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Quotation of the Day…

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… is from Treasury secretary Albert Gallatin [2]‘s December 18th, 1807, letter to President Thomas Jefferson warning Jefferson of the likely ill consequences that would be unleashed by Jefferson’s embargo on Americans’ foreign trade; this quotation is found on page 102 of Douglas Irwin’s remarkable new (2017) history of the United States’s trade policy, Clashing Over Commerce [3]:

Government prohibitions do always more mischief than had been calculated and it is not without much hesitation that a statesman should hazard to regulate the concerns of individuals as if he could do it better than themselves.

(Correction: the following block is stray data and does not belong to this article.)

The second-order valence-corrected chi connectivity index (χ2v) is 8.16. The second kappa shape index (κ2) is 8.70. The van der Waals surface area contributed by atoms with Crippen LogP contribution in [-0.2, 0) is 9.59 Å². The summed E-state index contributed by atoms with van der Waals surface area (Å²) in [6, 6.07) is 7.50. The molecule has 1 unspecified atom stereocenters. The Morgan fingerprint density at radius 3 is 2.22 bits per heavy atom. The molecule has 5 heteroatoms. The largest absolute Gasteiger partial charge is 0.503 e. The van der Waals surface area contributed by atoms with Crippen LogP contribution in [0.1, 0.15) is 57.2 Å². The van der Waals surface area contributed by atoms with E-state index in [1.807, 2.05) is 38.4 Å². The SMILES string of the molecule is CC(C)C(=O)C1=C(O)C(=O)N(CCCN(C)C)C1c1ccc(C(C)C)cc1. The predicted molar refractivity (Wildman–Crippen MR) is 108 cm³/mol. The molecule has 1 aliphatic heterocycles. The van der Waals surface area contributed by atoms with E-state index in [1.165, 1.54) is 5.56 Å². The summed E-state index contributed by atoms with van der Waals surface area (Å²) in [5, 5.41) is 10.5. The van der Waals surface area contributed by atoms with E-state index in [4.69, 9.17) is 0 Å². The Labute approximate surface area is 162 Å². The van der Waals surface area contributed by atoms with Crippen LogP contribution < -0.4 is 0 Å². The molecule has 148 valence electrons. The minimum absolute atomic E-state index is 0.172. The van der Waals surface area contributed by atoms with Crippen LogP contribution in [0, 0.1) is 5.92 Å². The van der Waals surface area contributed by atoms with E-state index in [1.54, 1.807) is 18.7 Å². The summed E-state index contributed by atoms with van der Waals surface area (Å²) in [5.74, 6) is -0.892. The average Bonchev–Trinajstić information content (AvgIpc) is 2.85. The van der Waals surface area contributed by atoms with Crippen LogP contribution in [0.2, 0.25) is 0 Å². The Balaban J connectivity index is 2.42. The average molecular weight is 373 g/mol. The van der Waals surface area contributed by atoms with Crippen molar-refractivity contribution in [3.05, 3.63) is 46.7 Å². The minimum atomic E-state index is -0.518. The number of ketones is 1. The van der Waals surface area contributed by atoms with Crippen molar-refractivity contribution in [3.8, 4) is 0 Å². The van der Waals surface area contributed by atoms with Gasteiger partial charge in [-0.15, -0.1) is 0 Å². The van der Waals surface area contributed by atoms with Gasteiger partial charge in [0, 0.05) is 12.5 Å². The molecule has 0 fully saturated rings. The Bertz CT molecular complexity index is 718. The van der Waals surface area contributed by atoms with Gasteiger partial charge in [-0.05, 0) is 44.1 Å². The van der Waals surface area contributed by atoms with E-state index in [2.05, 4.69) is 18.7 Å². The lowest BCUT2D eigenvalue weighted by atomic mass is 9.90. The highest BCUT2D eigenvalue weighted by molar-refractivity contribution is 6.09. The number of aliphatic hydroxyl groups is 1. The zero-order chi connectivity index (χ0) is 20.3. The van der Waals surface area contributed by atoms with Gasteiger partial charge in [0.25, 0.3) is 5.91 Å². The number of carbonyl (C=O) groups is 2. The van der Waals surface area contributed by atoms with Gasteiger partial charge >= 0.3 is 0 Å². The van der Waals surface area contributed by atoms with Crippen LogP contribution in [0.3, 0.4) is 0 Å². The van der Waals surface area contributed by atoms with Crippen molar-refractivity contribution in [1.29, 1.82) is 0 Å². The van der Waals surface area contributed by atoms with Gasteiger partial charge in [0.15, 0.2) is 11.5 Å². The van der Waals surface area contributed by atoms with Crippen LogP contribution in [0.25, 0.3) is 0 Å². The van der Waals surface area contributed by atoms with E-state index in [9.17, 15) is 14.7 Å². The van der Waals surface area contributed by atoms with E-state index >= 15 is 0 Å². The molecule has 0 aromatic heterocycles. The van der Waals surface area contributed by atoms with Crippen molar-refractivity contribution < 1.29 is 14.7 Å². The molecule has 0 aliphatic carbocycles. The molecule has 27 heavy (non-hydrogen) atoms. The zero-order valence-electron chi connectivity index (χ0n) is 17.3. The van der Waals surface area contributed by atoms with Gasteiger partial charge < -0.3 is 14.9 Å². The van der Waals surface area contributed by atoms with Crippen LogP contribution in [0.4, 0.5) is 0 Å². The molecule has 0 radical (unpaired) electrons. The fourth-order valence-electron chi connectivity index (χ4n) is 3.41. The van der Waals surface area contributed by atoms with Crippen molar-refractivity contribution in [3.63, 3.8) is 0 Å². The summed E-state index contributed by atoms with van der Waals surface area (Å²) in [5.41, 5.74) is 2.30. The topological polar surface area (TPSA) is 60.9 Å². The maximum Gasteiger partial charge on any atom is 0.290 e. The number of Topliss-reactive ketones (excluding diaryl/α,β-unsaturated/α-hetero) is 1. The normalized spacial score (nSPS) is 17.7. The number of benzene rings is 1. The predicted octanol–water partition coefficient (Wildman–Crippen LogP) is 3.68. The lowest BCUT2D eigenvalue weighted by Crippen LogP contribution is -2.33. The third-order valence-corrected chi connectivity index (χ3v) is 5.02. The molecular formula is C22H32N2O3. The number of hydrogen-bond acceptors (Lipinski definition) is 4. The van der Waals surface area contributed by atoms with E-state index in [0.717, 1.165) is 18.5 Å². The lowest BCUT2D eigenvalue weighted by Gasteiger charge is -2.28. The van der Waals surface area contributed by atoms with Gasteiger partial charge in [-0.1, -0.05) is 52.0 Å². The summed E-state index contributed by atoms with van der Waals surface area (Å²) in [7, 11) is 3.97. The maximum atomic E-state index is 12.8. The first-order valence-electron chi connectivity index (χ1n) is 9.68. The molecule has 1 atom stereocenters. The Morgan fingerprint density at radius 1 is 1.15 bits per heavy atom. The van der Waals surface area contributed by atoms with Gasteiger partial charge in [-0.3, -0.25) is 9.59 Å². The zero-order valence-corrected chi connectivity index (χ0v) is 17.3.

DBx: In his book, Irwin makes clear that both Jefferson and Madison talked much better about trade than they, as government officials, behaved regarding trade. ¬†Jefferson, regrettably, did not heed Gallatin’s wise advice to go lightly with the embargo. ¬†(By the way, Irwin also makes clear that the standard portrait of Alexander Hamilton as a strong advocate of protectionism is somewhat cartoonish.)

In my most recent column in the Pittsburgh Tribune-Review [4] – a column inspired by Doug’s book – I recount that even as great a man as Thomas Jefferson acted and sounded like a banana-republic strongman when he pressed ever-harder to make his embargo ‘work.’